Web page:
Small bump, big bump; showing straight away or only showing in the third trimester - pregnancy is a different journey for every mum. One thing that’s never different though is the need for proper tummy support.
Regardless of the size or shape of ‘bump,’ understanding how to best support it will keep you comfy and confident.
1, Movement & Exercise
Whether you’re weight-lifting at eight months or pounding the pavement before and after birth, your body will always thank you for it, but it’s essential you do it as safely as possible. Just like you would your boobs by wearing a sports bra, you need to give that baby belly some support too.
By choosing the right shapewear you can form a supportive barrier around your tummy and back. By gently compressing your bump you give more support to your uterus and it makes movement easier and safer. Are maternity leggings worth it? Absolutely, if you intend to stay active during pregnancy and want supportive shapewear to do it comfortably.
“Gently compressing your bump gives more support to your uterus and makes movement easier and safer.”
We all know that our body changes hugely in the third trimester. Extra pressure gets put on the back and shoulders because of the increased weight distribution to the belly.
A lot of mums succumb to this and lean out from their lower back in an attempt to balance. This is generally uncomfortable and, of course, can lead to long term problems with your lower back.
To combat this you should really invest in maternity support-wear which prompts you into standing and moving correctly and ensure this forms a key part of your wardrobe. Products with additional support for tummy and back areas like our classic leggings provide uplift for your abdomen and added strength for your leg muscles.
The majority of us will end up speaking to our doctors or midwives about some form of muscle, joint or back pain during pregnancy. Good tummy support can help alleviate or prevent these typical aches and pains.
Sacroiliac joint pain is common among pregnant women and can be located in the back and hips due to new strain levels on the joints. Better supporting the body using maternity shape-wear is a good preventative and warm baths can be used to ease the pain.
Round ligament pain can appear in the form of a sharp jabbing feeling in the lower tummy or groin. The round ligament connects the front of your womb to the groin and often becomes strained later in pregnancy. Giving a helping hand to your bump and easing the pressure on this ligament throughout pregnancy will help reduce straining and pain.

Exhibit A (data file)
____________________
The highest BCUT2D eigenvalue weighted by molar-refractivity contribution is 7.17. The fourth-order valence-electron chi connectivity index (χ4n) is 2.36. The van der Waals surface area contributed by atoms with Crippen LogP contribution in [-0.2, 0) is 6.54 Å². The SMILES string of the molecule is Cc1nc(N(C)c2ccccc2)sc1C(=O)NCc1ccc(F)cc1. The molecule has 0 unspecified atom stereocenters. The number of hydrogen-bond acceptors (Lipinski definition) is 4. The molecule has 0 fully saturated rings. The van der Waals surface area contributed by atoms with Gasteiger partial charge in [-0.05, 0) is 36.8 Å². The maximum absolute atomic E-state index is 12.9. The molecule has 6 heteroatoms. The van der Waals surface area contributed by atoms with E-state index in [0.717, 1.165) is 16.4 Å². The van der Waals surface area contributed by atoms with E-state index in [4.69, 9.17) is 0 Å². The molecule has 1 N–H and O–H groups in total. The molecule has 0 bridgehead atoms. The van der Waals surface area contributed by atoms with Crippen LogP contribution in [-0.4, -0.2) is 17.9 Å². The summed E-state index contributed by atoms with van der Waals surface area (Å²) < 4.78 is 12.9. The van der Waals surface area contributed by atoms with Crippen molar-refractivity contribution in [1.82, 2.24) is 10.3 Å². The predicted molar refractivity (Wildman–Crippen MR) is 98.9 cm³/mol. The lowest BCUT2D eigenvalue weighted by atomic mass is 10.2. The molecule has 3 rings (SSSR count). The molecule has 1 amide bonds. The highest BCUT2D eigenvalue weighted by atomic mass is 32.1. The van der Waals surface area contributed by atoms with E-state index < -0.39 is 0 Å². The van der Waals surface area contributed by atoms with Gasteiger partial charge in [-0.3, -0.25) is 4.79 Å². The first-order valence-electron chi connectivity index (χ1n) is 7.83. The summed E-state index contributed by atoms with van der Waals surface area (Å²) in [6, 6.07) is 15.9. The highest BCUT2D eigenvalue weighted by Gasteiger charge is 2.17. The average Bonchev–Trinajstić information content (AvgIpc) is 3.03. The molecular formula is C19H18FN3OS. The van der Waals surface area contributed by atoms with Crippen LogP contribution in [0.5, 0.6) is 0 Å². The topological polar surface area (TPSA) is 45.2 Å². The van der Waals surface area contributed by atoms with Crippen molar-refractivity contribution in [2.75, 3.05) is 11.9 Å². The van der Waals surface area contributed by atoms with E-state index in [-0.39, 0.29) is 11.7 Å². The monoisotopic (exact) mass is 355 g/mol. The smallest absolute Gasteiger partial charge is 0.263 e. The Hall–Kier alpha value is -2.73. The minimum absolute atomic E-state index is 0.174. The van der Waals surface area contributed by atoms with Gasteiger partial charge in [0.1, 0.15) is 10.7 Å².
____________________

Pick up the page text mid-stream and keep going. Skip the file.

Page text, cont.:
Everyday tasks like reaching to a top shelf, carrying your work bag, picking up and holding older children or even extra shopping become more challenging as your bump grows.
First-time mums especially are more inclined to over-think any stresses and strains put on their bodies, which can lead to anxiety or avoiding tasks.
“Feel ready to lift, lean, reach and crouch with confidence”
We’ve found that having additional support around your bump, back and legs providing uplift and compression helps in two ways. Firstly, by giving a feeling of security that there is a protective barrier around your bump. And secondly, by making movement feel more supported so you feel ready to lift, lean, reach and crouch with confidence.
5, Post pregnancy
Finally meeting bub makes the pains and strains so worth it but it’s important at this time to still care for your body while it heals. Your muscles and ligaments which were stretched during pregnancy will be fixing themselves and your core strength will be vastly reduced.
Continue wearing maternity support-wear while you are bouncing back. Something that provides extra support for your abdomen and back will be vital while you’re caring for your little one.
The most important thing is that you are happy and healthy during these first weeks and months, so don’t forget to think about your well being - however hard that may feel at the time!
It’s so good to see that maternity shapewear is changing the way women can enjoy their pregnancy with more freedom and confidence.
Written by Nikki Clarke.